Chapter 16: Obstructive Uropathy
A 64-year-old female patient presents to the emergency department with severe right flank pain and fever. These symptoms have worsened over the past 3 days. Her past medical history includes diabetes and hypertension. Her temperature is 101.8°F, BP 90/50, pulse 110 beats/min. Urinalysis shows many WBCs and bacteria. A renal ultrasound shows severe right hydronephrosis. In addition to intravenous antibiotics, which is the most appropriate next step for this patient?
A. Placement of right percutaneous nephrostomy
C. Extracorporeal shockwave lithotripsy
The answer is A. Pyelonephritis in obstructed kidney requires drainage of collecting system. Observation (B) is not correct because patient is at risk of worsening sepsis if source of infection is not drained. Shock wave lithotripsy (C) is not indicated as there is no mention of ureterolithiasis and lithotripsy is not performed during active infection. A CT urogram (D) would not be the next step because serum creatinine is not provided and must be obtained prior to administering IV contrast. CT urogram may be considered once hydronephrosis is drained, but once drain is in place, antegrade urogram can be performed without exposing patient to intravenous contrast.
An 83-year-old male patient reports new onset urine incontinence and frequency. Vital signs are stable. A distended bladder is detected during abdominal examination. He has no peripheral edema. A Foley catheter is placed with some difficulty and initial urine output is 1800 mL. Over the next 4 hours, urine output is 1000 mL. The best option at this time is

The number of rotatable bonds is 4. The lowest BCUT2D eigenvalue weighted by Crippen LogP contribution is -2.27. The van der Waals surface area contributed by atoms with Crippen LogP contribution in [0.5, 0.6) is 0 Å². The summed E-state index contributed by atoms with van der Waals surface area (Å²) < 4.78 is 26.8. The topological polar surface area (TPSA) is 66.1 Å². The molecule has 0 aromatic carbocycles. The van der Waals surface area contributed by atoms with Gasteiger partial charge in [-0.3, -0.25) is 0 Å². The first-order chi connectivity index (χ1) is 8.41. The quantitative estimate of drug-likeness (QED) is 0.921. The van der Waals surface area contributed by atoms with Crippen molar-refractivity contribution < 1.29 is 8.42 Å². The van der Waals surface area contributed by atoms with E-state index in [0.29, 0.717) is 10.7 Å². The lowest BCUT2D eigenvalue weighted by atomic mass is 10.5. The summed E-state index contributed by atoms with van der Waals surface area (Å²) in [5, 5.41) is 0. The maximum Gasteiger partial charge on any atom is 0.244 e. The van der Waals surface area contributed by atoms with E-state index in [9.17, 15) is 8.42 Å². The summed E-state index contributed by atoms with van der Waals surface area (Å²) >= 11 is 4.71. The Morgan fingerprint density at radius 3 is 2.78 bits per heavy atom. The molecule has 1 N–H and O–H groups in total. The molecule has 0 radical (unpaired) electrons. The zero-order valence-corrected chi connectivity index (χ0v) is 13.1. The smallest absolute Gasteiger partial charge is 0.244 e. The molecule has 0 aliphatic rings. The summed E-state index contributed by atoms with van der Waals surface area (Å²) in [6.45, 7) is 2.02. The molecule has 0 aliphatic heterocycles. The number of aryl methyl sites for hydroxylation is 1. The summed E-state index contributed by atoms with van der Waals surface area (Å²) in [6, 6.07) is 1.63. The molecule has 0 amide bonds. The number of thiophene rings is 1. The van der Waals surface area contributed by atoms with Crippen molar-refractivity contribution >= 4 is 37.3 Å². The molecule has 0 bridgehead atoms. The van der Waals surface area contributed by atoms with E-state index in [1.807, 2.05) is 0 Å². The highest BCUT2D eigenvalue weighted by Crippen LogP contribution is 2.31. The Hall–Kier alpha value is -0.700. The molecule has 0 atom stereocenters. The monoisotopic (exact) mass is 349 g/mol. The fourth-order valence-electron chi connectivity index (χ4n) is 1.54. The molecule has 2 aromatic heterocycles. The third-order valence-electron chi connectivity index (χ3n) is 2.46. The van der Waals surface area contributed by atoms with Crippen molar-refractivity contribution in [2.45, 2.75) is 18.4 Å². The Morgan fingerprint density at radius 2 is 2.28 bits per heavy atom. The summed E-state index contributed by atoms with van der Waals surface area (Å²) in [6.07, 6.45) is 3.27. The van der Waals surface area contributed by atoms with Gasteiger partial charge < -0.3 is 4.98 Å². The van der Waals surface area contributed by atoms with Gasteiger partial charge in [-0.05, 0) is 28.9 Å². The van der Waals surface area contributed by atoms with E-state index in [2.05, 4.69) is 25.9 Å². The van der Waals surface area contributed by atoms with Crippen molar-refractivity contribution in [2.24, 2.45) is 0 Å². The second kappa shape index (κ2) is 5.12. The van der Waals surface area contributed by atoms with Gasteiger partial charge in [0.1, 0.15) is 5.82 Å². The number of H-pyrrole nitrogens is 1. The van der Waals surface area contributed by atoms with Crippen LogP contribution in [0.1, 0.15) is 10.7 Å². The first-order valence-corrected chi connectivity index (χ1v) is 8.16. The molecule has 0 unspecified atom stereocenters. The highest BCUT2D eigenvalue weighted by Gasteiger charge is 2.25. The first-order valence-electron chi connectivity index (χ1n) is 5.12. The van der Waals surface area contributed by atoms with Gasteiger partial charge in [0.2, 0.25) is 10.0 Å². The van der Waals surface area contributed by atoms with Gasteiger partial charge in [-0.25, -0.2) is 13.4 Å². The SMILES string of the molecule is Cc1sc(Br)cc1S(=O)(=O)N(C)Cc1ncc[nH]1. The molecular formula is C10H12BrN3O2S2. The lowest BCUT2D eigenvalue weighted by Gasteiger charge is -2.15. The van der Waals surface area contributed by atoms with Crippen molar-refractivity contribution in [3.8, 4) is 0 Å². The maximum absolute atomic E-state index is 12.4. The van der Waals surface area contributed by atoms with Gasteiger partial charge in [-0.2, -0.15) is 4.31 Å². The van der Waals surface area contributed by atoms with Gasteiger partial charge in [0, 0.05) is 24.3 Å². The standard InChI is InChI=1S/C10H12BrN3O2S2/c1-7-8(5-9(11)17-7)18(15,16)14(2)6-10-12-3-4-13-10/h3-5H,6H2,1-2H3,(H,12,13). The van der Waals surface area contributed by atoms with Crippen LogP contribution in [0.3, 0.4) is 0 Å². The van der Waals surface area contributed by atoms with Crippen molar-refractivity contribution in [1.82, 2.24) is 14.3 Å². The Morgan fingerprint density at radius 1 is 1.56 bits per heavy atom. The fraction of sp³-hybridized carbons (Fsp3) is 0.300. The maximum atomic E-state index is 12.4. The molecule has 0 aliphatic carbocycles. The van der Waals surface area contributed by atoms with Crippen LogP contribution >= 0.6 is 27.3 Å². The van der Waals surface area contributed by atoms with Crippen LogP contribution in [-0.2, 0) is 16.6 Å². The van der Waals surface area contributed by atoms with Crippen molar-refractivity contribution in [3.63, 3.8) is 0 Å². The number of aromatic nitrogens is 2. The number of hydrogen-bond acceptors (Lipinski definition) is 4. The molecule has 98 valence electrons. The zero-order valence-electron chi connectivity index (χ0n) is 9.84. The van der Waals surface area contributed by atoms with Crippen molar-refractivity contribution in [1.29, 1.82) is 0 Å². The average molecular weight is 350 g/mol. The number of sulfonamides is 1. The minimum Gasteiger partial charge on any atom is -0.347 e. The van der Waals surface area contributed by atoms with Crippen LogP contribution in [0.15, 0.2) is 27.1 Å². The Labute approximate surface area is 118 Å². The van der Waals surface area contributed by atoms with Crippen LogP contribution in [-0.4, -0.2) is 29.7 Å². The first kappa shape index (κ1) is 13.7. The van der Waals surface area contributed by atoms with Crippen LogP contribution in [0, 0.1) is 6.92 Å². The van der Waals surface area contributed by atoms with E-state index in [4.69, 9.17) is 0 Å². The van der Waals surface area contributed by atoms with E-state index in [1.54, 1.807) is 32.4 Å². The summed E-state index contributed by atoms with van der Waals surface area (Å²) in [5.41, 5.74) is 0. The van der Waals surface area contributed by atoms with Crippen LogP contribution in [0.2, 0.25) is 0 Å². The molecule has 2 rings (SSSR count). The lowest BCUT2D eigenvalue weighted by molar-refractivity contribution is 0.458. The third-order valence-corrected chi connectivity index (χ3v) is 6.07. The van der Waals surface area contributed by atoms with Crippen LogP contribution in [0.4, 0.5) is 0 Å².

A. Replace hourly urine output with intravenous fluids
B. Replace urine output with intravenous fluid 0.5 mL/mL urine output
C. Administer DDAVP (desmopressin acetate injection)
The answer is B. Patient may be experiencing postobstructive diuresis. The treatment of postobstructive diuresis should involve replacing urine output with intravenous fluids at a rate less than urine output to prevent replacement fluids from contributing to diuresis. In addition, many patients with chronic bladder outlet obstruction may be volume overloaded, and diuresis may be appropriate response. DDAVP (C) is used to diagnose and/or treat central diabetes insipidus, which is unlikely in this patient. Observation (D) puts patient at risk for volume depletion.
A 46-year-old male patient complains of left flank pain radiating into his groin. A urinalysis shows 2+ blood and 15 RBC/HPF. CT stone study shows a 4-mm stone in the distal left ureter and mild left hydronephrosis. The most appropriate ...